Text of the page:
Connect with us


FAA should bar airlines from reducing leg room -6 Democratic senators

Good move..! U.S. senators urged FAA to prohibit airlines from further reducing the size and legroom of airplane seats.

Woman's 'genius' revenge hack for people reclining seats all the way on airplanes

On Tuesday, -6 Democratic U.S. senators urged the Federal Aviation Administration to prohibit airlines from further reducing the size and legroom of airplane seats.

Spirit airlines announces cabin enhancement(Opens in a new browser tab)

The senators, who included Majority Leader Chuck Schumer, Richard Blumenthal, Edward Markey, and Ron Wyden, claimed that airlines have been shrinking seat sizes since at least the 1990s, with seat pitch, which determines leg room, falling from 32 inches to 28 inches and seat width from 19 inches to as little as 16 inches (41 cm).

The senators wrote to FAA Acting Administrator Billy Nolen, “We urge the FAA to thoroughly review the safety factors affecting seat pitch, width, and length and ensure that such safety factors take into account the entirety of the American public, including children, senior citizens, people with disabilities, and others.


Can the tracking of in-flight catering improve airline sustainability.(Opens in a new browser tab)

We request that the FAA immediately forbid any decrease in the size, width, or pitch of airplane seats, the amount of legroom per seat, or the width of such planes’ aisles until a final rule is issued.

Read more:



Boeing Transfers Rocket Stage to NASA, Paving Way for Human Moon Mission

Boeing Transfers Rocket Stage to NASA, Paving Way for Human Moon Mission

Boeing has achieved a significant milestone by providing NASA with the second core stage of the Space Launch System (SLS) rocket.

This crucial component, crafted at NASA’s Michoud Assembly Facility (MAF), is set to propel the Artemis II crew into lunar orbit, marking humanity’s return to deep space after a 50-year hiatus.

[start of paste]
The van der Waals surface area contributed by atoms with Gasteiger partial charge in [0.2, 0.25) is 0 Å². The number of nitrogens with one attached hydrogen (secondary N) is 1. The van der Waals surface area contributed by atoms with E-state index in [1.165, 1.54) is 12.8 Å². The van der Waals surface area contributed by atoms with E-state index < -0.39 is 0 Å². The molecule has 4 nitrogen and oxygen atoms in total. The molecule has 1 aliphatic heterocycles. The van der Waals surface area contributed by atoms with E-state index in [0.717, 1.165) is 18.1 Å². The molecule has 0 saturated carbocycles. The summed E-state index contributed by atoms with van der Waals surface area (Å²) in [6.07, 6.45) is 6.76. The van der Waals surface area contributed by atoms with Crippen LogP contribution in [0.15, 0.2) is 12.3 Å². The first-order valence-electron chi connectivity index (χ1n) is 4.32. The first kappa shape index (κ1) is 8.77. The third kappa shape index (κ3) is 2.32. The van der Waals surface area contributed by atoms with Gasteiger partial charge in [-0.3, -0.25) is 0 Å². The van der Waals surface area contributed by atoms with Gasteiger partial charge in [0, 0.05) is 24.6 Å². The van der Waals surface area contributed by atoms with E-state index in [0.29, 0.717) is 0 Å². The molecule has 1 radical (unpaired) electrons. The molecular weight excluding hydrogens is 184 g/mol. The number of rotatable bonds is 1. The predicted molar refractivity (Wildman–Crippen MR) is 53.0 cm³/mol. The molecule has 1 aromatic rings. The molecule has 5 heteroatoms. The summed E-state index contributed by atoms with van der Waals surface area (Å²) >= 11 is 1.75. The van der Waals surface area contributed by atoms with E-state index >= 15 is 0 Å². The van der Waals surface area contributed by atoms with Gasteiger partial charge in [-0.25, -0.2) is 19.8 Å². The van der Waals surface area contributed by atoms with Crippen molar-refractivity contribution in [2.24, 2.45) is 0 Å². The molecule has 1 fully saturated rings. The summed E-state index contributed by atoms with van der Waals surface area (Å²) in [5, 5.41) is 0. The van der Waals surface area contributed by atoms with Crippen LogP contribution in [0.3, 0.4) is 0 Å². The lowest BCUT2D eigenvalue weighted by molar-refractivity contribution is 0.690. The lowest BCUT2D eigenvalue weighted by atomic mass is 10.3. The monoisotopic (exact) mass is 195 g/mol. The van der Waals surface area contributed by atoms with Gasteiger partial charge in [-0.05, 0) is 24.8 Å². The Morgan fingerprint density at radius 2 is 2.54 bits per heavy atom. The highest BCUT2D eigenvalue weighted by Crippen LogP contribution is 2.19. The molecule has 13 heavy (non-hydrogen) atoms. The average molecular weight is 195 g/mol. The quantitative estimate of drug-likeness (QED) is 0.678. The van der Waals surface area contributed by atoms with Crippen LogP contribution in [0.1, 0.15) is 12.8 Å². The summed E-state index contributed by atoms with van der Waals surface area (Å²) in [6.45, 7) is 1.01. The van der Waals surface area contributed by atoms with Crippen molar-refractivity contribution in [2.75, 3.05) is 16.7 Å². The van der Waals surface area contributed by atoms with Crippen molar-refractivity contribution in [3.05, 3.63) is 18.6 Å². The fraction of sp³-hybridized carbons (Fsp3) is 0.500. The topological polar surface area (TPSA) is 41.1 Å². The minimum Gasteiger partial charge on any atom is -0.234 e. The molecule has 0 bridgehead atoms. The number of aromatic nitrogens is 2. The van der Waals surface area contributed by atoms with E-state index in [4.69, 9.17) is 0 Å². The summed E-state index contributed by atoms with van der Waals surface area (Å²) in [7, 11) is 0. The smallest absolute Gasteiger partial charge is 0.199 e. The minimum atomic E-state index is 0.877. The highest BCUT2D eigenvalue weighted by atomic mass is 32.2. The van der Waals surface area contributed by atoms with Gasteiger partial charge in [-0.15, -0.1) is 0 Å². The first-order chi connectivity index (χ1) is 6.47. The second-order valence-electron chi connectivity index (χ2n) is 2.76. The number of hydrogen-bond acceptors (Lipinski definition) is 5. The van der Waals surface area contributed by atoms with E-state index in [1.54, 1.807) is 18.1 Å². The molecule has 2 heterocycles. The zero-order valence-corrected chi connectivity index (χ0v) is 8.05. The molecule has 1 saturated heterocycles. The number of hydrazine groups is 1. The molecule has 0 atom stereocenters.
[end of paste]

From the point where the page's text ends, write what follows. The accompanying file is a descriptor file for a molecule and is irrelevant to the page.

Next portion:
The monumental Boeing-built rocket stage, the largest element of the Artemis II mission, will embark on a journey aboard the Pegasus barge, traveling 900 miles to NASA’s Kennedy Space Center.

Comparison of two legendary aircraft B777x vs B747 aircraft:Click here

Upon arrival, it will be meticulously integrated with other essential Artemis II components, including the upper stage, solid rocket boosters, and NASA’s Orion spacecraft within the iconic Vehicle Assembly Building. This intricate integration process is a vital step toward the eagerly anticipated Artemis II launch, slated for 2025.


Boeing-built products helped land humankind on the moon in 1969, and we’re proud to continue that legacy through the Artemis generation,” remarked Dave Dutcher, vice president and program manager for Boeing’s SLS program. “Together, with NASA and our industry partners and suppliers, we are building the world’s most capable rocket and paving the way to deep space through America’s rocket factory in New Orleans.”

NASA, Lockheed Martin Reveal X-59 Quiet Supersonic Aircraft:Click here

The delivery of Core Stage 2 marks a significant achievement in the evolution of the SLS rocket. Towering over 200 feet and powered by four RS-25 engines, this core stage, coupled with two solid-fueled booster rockets, will generate a staggering 8.8 million pounds of thrust. This immense power is crucial to launching Artemis II and future missions into the vast expanse of space.

The SLS rocket stands unparalleled in its capability to transport both crew and substantial cargo to the moon and beyond in a single launch. Its extraordinary capacity will facilitate the delivery of human-rated spacecraft, habitats, and scientific missions to destinations including the moon and Mars, ushering in a new era of space exploration.

Continue Reading